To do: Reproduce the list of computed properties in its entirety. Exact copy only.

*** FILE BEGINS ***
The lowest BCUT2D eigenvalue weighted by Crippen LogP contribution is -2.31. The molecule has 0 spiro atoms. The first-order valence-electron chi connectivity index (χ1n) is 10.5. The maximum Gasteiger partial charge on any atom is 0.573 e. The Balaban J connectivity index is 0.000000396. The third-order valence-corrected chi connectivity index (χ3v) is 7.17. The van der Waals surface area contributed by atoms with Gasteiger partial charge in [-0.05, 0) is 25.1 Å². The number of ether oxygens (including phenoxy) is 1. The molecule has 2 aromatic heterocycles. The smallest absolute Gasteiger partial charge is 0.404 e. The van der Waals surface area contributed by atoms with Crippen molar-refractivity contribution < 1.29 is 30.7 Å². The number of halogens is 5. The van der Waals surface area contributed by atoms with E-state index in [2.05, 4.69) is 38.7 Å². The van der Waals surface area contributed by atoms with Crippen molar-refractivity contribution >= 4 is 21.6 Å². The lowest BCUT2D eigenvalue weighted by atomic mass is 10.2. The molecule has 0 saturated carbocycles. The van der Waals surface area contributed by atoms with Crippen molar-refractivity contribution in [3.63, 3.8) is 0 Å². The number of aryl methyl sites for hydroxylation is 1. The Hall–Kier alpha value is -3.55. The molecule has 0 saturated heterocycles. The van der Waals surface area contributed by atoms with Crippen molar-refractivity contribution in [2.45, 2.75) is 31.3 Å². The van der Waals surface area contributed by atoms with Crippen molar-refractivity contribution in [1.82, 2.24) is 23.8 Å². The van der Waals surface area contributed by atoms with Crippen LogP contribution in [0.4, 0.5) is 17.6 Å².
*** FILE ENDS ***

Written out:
The lowest BCUT2D eigenvalue weighted by Crippen LogP contribution is -2.31. The molecule has 0 spiro atoms. The first-order valence-electron chi connectivity index (χ1n) is 10.5. The maximum Gasteiger partial charge on any atom is 0.573 e. The Balaban J connectivity index is 0.000000396. The third-order valence-corrected chi connectivity index (χ3v) is 7.17. The van der Waals surface area contributed by atoms with Gasteiger partial charge in [-0.05, 0) is 25.1 Å². The number of ether oxygens (including phenoxy) is 1. The molecule has 2 aromatic heterocycles. The smallest absolute Gasteiger partial charge is 0.404 e. The van der Waals surface area contributed by atoms with Crippen molar-refractivity contribution < 1.29 is 30.7 Å². The number of halogens is 5. The van der Waals surface area contributed by atoms with E-state index in [2.05, 4.69) is 38.7 Å². The van der Waals surface area contributed by atoms with Crippen molar-refractivity contribution >= 4 is 21.6 Å². The lowest BCUT2D eigenvalue weighted by atomic mass is 10.2. The molecule has 0 saturated carbocycles. The van der Waals surface area contributed by atoms with Crippen molar-refractivity contribution in [3.63, 3.8) is 0 Å². The number of aryl methyl sites for hydroxylation is 1. The Hall–Kier alpha value is -3.55. The molecule has 0 saturated heterocycles. The van der Waals surface area contributed by atoms with Crippen molar-refractivity contribution in [2.45, 2.75) is 31.3 Å². The van der Waals surface area contributed by atoms with Crippen molar-refractivity contribution in [1.82, 2.24) is 23.8 Å². The van der Waals surface area contributed by atoms with Crippen LogP contribution in [0.4, 0.5) is 17.6 Å².